Information, observations, and analysis from the James River valley on the Northern Plains-----
E-Mail: Enter 'Beacon' in subject box. Send to: Minnekota@Referencedesk.org
Today was a day of elation for South Dakota. The reprieve of Ellsworth from the chopping block, assuming that any Pentagon rebuttal to the BRAC vote does not succeed and that the President goes along with the vote, means we will not have to watch another community in South Dakota begin that deadly atrophy that has turned so many communities throughout the state into graveyards.
As an old guided missile crewman, I still have not gotten over the closure of the missile bases in the Dakotas. While the Cold War seemed to obviate the need for them, the unrest in the Middle East and the known efforts of some nations and some militant groups to get weapons of mass destruction and means of delivering them seemed to make the total abandonment of the missile network hasty and premature. The sites of offensive weapons would have been the logical places to set up the defensive apparatus. For a long time, places in North Dakota, while abandoned, were maintained for the possibility of a new role in security. No one even talks about that possibility anymore. The widely accepted assumption seems to be that we need a suitcase defense, not an air defense.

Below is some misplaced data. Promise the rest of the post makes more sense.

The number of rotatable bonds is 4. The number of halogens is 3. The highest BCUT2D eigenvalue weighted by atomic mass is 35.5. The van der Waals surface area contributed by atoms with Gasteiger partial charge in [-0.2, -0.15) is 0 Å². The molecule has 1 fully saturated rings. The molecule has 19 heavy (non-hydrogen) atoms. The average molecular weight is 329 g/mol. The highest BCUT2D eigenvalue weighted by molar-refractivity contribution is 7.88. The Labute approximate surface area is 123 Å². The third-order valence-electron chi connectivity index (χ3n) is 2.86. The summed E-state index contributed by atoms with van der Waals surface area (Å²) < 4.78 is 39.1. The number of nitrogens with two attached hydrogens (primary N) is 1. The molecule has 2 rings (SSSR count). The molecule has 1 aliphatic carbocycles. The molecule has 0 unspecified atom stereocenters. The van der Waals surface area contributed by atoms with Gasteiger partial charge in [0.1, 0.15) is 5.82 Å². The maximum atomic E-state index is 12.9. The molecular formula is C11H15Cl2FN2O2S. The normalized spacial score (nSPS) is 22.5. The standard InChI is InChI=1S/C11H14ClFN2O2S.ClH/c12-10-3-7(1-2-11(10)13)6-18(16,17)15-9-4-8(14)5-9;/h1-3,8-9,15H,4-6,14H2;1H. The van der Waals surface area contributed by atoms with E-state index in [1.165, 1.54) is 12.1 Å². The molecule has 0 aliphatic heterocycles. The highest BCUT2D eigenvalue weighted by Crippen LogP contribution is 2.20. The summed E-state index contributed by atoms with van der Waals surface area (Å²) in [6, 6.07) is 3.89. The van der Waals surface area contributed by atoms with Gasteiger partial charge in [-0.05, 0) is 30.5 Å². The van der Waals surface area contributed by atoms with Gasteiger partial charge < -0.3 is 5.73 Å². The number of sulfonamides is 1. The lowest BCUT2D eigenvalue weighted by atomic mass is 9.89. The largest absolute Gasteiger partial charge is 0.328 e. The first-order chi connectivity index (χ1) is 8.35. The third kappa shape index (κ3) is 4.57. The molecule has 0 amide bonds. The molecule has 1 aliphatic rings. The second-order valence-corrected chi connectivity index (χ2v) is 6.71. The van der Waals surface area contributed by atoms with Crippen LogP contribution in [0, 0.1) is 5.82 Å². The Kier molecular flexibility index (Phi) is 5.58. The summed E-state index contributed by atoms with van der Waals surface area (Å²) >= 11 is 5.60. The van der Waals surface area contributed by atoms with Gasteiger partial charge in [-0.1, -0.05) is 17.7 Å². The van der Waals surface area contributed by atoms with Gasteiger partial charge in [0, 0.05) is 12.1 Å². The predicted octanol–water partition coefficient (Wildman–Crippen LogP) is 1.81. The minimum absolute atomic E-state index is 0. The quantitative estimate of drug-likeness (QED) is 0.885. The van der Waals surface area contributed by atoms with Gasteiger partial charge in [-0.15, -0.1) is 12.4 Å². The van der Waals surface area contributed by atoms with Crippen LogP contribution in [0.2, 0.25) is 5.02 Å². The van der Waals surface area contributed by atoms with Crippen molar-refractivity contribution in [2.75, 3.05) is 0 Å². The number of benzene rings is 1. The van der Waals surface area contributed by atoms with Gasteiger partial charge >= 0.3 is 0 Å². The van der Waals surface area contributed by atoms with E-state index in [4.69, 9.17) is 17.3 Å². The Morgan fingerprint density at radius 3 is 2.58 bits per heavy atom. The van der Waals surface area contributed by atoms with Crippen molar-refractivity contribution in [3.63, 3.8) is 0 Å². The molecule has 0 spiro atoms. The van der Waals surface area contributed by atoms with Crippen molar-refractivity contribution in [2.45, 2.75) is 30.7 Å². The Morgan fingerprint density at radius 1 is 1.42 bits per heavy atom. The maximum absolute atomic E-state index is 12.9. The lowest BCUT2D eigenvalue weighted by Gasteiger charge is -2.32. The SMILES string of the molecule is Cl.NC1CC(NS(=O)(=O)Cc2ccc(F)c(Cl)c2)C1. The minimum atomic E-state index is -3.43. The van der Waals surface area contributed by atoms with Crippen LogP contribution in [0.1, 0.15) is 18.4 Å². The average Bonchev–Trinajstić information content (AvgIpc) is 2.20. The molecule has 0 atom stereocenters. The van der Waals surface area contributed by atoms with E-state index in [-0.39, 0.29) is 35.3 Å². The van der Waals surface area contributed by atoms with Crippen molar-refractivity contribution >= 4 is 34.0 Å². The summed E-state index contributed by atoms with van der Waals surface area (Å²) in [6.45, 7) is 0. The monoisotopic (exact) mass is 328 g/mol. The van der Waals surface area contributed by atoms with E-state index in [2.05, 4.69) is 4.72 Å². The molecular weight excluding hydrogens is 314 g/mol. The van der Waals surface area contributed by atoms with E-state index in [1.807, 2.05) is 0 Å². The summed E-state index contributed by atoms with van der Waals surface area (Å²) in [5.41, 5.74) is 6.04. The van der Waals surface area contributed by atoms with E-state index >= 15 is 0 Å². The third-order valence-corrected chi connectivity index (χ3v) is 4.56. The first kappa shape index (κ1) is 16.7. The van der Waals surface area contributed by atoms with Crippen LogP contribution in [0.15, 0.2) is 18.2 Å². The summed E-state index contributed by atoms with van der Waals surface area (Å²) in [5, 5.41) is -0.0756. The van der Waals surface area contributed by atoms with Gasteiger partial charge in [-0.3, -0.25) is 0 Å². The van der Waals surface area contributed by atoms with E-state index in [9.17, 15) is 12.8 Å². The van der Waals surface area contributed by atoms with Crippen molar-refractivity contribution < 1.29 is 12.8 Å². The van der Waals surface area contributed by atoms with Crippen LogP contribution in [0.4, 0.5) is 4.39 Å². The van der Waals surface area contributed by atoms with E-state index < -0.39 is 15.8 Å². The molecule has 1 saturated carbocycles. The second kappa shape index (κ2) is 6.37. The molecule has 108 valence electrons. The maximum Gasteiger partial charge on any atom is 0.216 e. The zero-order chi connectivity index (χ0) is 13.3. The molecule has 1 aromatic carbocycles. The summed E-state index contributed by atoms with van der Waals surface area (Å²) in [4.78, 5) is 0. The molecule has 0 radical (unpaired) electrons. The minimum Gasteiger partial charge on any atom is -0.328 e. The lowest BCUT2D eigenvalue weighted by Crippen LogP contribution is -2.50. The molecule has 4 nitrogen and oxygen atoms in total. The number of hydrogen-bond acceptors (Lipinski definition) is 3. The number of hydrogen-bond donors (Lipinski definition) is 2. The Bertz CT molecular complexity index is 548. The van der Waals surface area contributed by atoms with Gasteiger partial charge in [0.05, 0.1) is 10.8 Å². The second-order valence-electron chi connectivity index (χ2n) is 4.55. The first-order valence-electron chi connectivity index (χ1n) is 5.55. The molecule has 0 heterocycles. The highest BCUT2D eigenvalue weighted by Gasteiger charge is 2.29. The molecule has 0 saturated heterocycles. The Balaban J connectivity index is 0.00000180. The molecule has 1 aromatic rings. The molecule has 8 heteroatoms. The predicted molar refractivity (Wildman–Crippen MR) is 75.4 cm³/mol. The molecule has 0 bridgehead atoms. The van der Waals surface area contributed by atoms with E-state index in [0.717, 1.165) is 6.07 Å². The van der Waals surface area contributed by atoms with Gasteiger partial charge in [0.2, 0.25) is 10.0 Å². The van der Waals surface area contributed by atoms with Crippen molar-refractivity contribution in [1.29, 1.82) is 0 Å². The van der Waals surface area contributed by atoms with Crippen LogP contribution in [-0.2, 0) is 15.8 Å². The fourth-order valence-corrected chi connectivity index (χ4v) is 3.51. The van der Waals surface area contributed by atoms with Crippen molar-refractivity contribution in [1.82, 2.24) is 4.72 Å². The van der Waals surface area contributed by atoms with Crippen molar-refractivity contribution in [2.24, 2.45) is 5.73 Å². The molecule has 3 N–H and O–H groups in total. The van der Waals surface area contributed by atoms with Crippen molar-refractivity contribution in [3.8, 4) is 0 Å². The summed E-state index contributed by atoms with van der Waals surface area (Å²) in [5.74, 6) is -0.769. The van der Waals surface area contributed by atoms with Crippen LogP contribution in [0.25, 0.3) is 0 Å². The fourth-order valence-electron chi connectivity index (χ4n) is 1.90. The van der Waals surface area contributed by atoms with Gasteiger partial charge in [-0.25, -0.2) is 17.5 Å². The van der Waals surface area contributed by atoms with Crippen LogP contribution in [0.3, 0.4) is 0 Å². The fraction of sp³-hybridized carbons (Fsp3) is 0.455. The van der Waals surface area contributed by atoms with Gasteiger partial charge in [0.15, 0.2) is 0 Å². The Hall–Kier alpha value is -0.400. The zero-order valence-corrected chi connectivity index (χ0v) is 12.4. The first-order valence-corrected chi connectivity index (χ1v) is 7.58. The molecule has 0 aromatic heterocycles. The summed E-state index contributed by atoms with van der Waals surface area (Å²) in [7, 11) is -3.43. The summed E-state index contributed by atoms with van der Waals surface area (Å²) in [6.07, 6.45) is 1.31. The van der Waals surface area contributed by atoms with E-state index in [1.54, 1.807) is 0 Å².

Today was also a day for our current political culture to show how incredibly inane it is. Oh, there were many obligatory comments about how the Congressional delegation and the Governor's office and the Ellsworth Task Force worked so hard together and should all share credit. Then, some turned around and touted John Thune as a hero, as if the reprieve of Ellsworth, however temporary it may be, was all his doing. Nothing makes one want to avoid all politics more than being exposed to the truly assinine.
One of the more incredible arguments was that Rapid City seems to have obtained an economic reprieve, but should now get down to business and replace that government-based part of the economy with private enterprise. It wouldn't be so dependent on the government for the livelihoods it provides. For people from Aberdeen, where Imprimis left 800 people out of work, or Huron where Smithfield Foods left almost 1,000 people without jobs, the assumption that private enterprise is somehow more stable than the government simply does not wash. In fact, the history of the U.S. in recent decades is a history of job losses throughout the country.
And then we have the heartening examples of Enron, Worldcom, and so on. They certainly lent economic security and stability to the people they have touched.
The successful arguments for maintaining Ellsworth were based on hard, convincing data assembled and presented through hard work. We hate to see that fact nibbled and eroded away by all that niggling crowing about who saved Ellsworth. The facts and people who listened to them and understood them saved it.